As a cinematographer for action sports media house Poor Boyz Productions, Jace Panebianco carries about three GoPro cameras with him everywhere he goes. The cameras are small, easy to use, and capture the stoke in 4K.
"I always say that the best camera is the one you have in your hand," he said. "A lot of times that's a GoPro, whether you're in the barrel or in a bar or in an airport or wherever... Our Who Is JOB? series has worked out in large part because Jamie O'Brien pretty much always has that camera in his hand."
Who is JOB? follows O'Brien as he surfs, drinks beer, and otherwise enjoys an enviable life. It's safe to say that most action sports athletes use point-of-view footage to promote themselves, and most of that POV footage is shot in GoPros.
"Basically at this point, we've all used them and know how they work," Panebianco said. "There's really not much else out there.
All is not well at GoPro, however. On Wednesday, on the heels of the Consumer Electronics Show—where GoPro had no new products to display, only promises of its coming drone—the company announced a seven percent cut in its workforce and well-below-average earnings for the past quarter. Wall Street spooked at the news, and the stock fell 28 percent, to its lowest ever. Since Wednesday, analysts and the media have made it abundantly clear that the company needs some repair—or at least a new product.
"One of the issues, I think, seems to be that you don't have to buy a new one every year," Panebianco said. "Does the average consumer need to get a GoPro 4 compared to a GoPro 3? I don't necessarily think so."
Panebianco acknowledges that we're on the edge of that technology—that in a few years we'll all probably be watching TVs with 4K resolution—though not there yet. He had three GoPro cameras in his car when I spoke to him; two were Hero 3 models, released in 2014. And that's part of the problem: the Hero 3 was still working for people when the Hero 4 came out. Panebianco's third camera was the Hero 4 Session, which was released last July for $399.
Hero 4 sales were slow out of the gate, and in September GoPro cut the price to $299. Then in December it reduced the price by another, apparently in hopes of higher holiday sales. That didn't happen, and Wednesday's announcement is the result. In a companywide email obtained by ReCode, CEO Nick Woodman claimed responsibility for the price change.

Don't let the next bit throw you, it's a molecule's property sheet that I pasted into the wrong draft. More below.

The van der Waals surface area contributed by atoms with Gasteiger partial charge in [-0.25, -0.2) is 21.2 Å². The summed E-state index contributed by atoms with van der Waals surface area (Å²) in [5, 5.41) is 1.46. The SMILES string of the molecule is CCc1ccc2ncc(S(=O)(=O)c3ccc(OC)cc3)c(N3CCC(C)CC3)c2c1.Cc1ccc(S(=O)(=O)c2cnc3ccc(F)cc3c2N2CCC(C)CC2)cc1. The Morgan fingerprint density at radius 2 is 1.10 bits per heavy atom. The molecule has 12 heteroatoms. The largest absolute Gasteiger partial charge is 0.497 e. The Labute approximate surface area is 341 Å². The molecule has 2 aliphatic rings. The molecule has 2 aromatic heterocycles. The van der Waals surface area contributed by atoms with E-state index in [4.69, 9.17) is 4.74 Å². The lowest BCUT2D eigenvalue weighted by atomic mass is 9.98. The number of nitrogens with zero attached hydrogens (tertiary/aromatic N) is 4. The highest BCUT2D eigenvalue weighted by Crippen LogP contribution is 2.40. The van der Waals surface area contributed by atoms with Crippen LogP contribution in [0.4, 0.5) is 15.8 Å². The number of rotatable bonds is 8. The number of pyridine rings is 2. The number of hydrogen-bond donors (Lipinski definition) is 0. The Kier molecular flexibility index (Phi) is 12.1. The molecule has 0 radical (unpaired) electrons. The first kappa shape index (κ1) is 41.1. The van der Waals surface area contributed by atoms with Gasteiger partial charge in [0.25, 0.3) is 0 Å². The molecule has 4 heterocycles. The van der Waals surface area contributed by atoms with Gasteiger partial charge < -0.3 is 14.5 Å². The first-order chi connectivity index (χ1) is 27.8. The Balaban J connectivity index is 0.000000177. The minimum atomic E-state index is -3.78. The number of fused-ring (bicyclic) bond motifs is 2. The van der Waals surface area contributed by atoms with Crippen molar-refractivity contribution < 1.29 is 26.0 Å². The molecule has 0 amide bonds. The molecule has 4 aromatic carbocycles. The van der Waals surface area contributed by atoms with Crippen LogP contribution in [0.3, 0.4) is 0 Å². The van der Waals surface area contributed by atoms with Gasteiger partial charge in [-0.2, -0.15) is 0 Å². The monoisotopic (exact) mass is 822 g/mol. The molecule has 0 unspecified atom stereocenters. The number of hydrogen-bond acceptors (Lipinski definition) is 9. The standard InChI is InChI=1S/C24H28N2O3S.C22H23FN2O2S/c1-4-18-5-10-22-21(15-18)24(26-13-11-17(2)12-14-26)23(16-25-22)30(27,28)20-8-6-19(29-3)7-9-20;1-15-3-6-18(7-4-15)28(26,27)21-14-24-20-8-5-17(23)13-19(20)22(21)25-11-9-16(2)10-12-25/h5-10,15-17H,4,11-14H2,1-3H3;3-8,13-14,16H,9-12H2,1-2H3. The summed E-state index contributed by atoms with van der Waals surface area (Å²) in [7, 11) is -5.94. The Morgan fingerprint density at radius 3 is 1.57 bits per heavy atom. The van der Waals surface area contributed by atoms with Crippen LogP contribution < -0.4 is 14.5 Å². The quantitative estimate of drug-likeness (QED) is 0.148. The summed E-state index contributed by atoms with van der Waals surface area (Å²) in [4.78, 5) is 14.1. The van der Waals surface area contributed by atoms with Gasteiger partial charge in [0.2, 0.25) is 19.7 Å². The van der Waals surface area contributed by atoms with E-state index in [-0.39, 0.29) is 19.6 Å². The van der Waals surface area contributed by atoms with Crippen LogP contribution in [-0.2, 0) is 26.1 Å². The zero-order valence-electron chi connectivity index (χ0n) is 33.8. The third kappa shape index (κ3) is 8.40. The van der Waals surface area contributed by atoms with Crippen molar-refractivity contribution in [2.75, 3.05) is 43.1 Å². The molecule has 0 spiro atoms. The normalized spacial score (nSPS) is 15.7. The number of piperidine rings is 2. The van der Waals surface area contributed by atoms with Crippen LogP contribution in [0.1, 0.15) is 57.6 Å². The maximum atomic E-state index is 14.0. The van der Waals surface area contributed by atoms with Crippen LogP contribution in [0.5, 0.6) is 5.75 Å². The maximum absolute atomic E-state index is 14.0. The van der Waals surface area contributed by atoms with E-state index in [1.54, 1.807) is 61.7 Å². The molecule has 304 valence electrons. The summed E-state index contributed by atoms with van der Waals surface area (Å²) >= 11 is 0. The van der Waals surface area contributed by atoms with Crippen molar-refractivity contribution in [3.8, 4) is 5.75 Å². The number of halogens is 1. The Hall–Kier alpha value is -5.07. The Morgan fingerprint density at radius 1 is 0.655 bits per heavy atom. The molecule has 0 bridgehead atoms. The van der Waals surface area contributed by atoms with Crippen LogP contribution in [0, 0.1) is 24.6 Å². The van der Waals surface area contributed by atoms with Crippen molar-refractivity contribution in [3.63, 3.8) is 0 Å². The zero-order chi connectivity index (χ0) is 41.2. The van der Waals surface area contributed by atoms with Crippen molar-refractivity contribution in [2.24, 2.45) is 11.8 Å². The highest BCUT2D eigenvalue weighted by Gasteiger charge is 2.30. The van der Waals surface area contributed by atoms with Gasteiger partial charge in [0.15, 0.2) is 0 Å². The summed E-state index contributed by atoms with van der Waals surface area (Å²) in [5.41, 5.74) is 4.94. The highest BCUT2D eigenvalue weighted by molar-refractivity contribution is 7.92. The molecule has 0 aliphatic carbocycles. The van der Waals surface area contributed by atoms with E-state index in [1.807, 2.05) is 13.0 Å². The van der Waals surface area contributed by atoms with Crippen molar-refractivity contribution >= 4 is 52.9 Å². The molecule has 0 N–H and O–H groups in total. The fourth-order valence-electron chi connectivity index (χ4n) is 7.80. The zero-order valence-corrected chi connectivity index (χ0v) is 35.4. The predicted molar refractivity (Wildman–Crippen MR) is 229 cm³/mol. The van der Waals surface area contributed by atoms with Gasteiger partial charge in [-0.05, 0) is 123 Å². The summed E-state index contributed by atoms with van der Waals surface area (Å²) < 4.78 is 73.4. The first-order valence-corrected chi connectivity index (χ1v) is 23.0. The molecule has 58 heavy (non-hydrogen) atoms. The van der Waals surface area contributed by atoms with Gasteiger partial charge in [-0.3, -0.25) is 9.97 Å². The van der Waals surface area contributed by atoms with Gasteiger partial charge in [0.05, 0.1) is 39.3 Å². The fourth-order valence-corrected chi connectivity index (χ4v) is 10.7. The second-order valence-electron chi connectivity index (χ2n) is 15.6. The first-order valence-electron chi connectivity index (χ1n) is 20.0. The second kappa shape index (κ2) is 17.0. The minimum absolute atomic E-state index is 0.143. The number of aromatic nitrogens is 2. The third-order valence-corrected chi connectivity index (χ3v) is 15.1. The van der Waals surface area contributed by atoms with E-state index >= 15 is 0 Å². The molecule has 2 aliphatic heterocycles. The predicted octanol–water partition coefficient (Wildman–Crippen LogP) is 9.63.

"While we clearly made a mistake pricing Session at $399 (more specifically I made the mistake, it was my decision), I'm proud of how we responded," he wrote.
Before GoPro released its camera system in 2004, there was no category of action sports cameras, but when the small devices showed up, people started using them almost immediately.
In the world of action sports, however, GoPro is more than a camera maker; it's a pioneer in a new commercial landscape. Today, companies turn to stories—legit ones in picturesque places with cool people—to encourage consumers to buy their stuff. GoPro made a tool to capture these stories, and established a community around the people who used it.
Waterman Kai Lenny, 23, has been on the GoPro roster since 2011. By the time he became part of the team, he'd already been uploading surfing, paddle boarding, and windsurfing edits to his YouTube channel—all filmed on his GoPro. Lenny is, of course, the obvious consumer and producer of GoPro content. The devices have been endemic to surfing and other watersports since CEO Woodman, a surfer himself, came up with the idea of an ice cube-sized camera.
"For me, there's nothing else that can show people exactly what I'm going through," Lenny said. "After getting barreled all day, it's like opening a gift to come inside and see what the footage looks like."
GoPro declined to comment on how the company's recent troubles will affect athletes, though global communications director Rick Loughery stated that the company will maintain "a robust athlete sponsorship program, and yes, if you are a young surfer you can definitely have the goal to be on the GoPro team one day."
Lacrosse player Paul Rabil is perhaps a less obvious GoPro athlete. He's the only lacrosse player on the company's roster, having signed on with GoPro two years ago. Rabil is currently working on a GoPro edit with the Bryan Brothers, who have gained some following through videos of their trick golf shots.
The partnership reflects a broadening of athlete types for the camera maker, which is something that experts feel the company needs more of. After Wednesday's announcement, analysts pointed to a lack of diversification as one of the company's biggest hurdles, something new products could solve, as well. GoPro's quadcopter drone, called Karma, has been the subject of plenty of speculation from experts, mostly because it will be the company's first offering outside of cameras.
How much Karma will help GoPro's financial future remains to be seen, but within the world of action sports, confidence in the brand that has provided athletes a unique platform seems unshaken, at least for now.
"GoPro is huge for our sports," Lenny said. "Any time they get us together for an event, they get the best athletes in the world there."